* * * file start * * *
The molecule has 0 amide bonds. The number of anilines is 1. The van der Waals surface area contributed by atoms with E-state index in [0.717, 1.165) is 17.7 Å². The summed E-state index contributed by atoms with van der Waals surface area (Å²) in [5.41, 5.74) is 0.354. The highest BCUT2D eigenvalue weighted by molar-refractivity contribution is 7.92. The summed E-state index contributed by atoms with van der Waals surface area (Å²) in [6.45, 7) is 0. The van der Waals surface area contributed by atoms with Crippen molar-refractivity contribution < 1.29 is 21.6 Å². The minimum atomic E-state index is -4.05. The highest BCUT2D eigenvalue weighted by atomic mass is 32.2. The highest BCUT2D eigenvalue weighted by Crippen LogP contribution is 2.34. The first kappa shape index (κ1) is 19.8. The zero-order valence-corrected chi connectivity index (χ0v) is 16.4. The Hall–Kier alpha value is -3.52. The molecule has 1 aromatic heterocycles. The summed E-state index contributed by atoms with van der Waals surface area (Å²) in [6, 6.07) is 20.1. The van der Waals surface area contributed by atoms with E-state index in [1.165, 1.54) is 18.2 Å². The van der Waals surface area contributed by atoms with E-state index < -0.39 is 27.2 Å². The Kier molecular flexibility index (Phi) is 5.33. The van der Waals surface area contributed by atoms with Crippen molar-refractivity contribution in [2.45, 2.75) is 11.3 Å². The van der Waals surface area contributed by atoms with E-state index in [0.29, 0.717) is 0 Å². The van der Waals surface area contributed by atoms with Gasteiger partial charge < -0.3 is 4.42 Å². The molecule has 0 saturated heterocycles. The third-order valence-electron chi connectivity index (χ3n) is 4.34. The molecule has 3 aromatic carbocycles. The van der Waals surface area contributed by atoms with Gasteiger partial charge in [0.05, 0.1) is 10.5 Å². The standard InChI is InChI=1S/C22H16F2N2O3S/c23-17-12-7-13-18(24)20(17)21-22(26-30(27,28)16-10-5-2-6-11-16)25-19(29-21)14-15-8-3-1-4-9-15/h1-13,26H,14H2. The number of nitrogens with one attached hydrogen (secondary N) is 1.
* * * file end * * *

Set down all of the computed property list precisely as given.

The molecule has 0 amide bonds. The number of anilines is 1. The van der Waals surface area contributed by atoms with E-state index in [0.717, 1.165) is 17.7 Å². The summed E-state index contributed by atoms with van der Waals surface area (Å²) in [5.41, 5.74) is 0.354. The highest BCUT2D eigenvalue weighted by molar-refractivity contribution is 7.92. The summed E-state index contributed by atoms with van der Waals surface area (Å²) in [6.45, 7) is 0. The van der Waals surface area contributed by atoms with Crippen molar-refractivity contribution < 1.29 is 21.6 Å². The minimum atomic E-state index is -4.05. The highest BCUT2D eigenvalue weighted by atomic mass is 32.2. The highest BCUT2D eigenvalue weighted by Crippen LogP contribution is 2.34. The first kappa shape index (κ1) is 19.8. The zero-order valence-corrected chi connectivity index (χ0v) is 16.4. The Hall–Kier alpha value is -3.52. The molecule has 1 aromatic heterocycles. The summed E-state index contributed by atoms with van der Waals surface area (Å²) in [6, 6.07) is 20.1. The van der Waals surface area contributed by atoms with E-state index in [1.165, 1.54) is 18.2 Å². The van der Waals surface area contributed by atoms with E-state index < -0.39 is 27.2 Å². The Kier molecular flexibility index (Phi) is 5.33. The van der Waals surface area contributed by atoms with Crippen molar-refractivity contribution in [2.45, 2.75) is 11.3 Å². The van der Waals surface area contributed by atoms with E-state index in [0.29, 0.717) is 0 Å². The van der Waals surface area contributed by atoms with Gasteiger partial charge < -0.3 is 4.42 Å². The molecule has 0 saturated heterocycles. The third-order valence-electron chi connectivity index (χ3n) is 4.34. The molecule has 3 aromatic carbocycles. The van der Waals surface area contributed by atoms with Gasteiger partial charge in [0.05, 0.1) is 10.5 Å². The standard InChI is InChI=1S/C22H16F2N2O3S/c23-17-12-7-13-18(24)20(17)21-22(26-30(27,28)16-10-5-2-6-11-16)25-19(29-21)14-15-8-3-1-4-9-15/h1-13,26H,14H2. The number of nitrogens with one attached hydrogen (secondary N) is 1.